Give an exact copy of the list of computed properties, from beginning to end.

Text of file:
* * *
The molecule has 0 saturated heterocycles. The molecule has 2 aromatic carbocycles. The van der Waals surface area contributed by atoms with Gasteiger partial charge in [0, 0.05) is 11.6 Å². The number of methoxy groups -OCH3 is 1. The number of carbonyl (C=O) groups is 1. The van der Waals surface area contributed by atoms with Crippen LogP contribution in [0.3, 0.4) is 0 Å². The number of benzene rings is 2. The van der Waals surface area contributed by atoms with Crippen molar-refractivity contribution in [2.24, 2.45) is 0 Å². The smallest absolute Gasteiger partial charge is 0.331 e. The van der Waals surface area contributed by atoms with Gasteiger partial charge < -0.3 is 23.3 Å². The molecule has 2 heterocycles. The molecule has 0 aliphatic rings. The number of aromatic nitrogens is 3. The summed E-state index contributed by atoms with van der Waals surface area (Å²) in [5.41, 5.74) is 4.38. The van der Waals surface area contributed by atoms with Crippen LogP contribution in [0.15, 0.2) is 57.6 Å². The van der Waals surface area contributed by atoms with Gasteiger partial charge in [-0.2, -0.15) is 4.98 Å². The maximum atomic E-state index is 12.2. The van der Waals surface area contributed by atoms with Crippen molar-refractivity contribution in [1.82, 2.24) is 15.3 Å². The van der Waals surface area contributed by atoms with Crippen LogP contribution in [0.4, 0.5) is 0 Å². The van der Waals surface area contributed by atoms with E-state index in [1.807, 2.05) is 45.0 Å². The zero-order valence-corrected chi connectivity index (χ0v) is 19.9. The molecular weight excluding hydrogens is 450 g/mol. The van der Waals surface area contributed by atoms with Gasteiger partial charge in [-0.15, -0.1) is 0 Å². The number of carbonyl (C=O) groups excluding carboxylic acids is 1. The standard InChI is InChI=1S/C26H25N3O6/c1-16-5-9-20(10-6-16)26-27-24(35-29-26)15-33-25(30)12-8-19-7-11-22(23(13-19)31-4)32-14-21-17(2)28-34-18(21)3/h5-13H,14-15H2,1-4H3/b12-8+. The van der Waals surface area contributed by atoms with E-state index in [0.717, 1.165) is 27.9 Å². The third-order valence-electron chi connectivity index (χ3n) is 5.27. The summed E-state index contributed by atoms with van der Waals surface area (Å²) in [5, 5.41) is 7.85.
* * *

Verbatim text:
The molecule has 0 saturated heterocycles. The molecule has 2 aromatic carbocycles. The van der Waals surface area contributed by atoms with Gasteiger partial charge in [0, 0.05) is 11.6 Å². The number of methoxy groups -OCH3 is 1. The number of carbonyl (C=O) groups is 1. The van der Waals surface area contributed by atoms with Crippen LogP contribution in [0.3, 0.4) is 0 Å². The number of benzene rings is 2. The van der Waals surface area contributed by atoms with Crippen molar-refractivity contribution in [2.24, 2.45) is 0 Å². The smallest absolute Gasteiger partial charge is 0.331 e. The van der Waals surface area contributed by atoms with Gasteiger partial charge < -0.3 is 23.3 Å². The molecule has 2 heterocycles. The molecule has 0 aliphatic rings. The number of aromatic nitrogens is 3. The summed E-state index contributed by atoms with van der Waals surface area (Å²) in [5.41, 5.74) is 4.38. The van der Waals surface area contributed by atoms with Crippen LogP contribution in [0.15, 0.2) is 57.6 Å². The van der Waals surface area contributed by atoms with Gasteiger partial charge in [-0.2, -0.15) is 4.98 Å². The maximum atomic E-state index is 12.2. The van der Waals surface area contributed by atoms with Crippen molar-refractivity contribution in [1.82, 2.24) is 15.3 Å². The van der Waals surface area contributed by atoms with Crippen LogP contribution in [0.4, 0.5) is 0 Å². The van der Waals surface area contributed by atoms with E-state index in [1.807, 2.05) is 45.0 Å². The zero-order valence-corrected chi connectivity index (χ0v) is 19.9. The molecular weight excluding hydrogens is 450 g/mol. The van der Waals surface area contributed by atoms with Gasteiger partial charge in [-0.15, -0.1) is 0 Å². The number of carbonyl (C=O) groups excluding carboxylic acids is 1. The standard InChI is InChI=1S/C26H25N3O6/c1-16-5-9-20(10-6-16)26-27-24(35-29-26)15-33-25(30)12-8-19-7-11-22(23(13-19)31-4)32-14-21-17(2)28-34-18(21)3/h5-13H,14-15H2,1-4H3/b12-8+. The van der Waals surface area contributed by atoms with E-state index in [0.717, 1.165) is 27.9 Å². The third-order valence-electron chi connectivity index (χ3n) is 5.27. The summed E-state index contributed by atoms with van der Waals surface area (Å²) in [5, 5.41) is 7.85.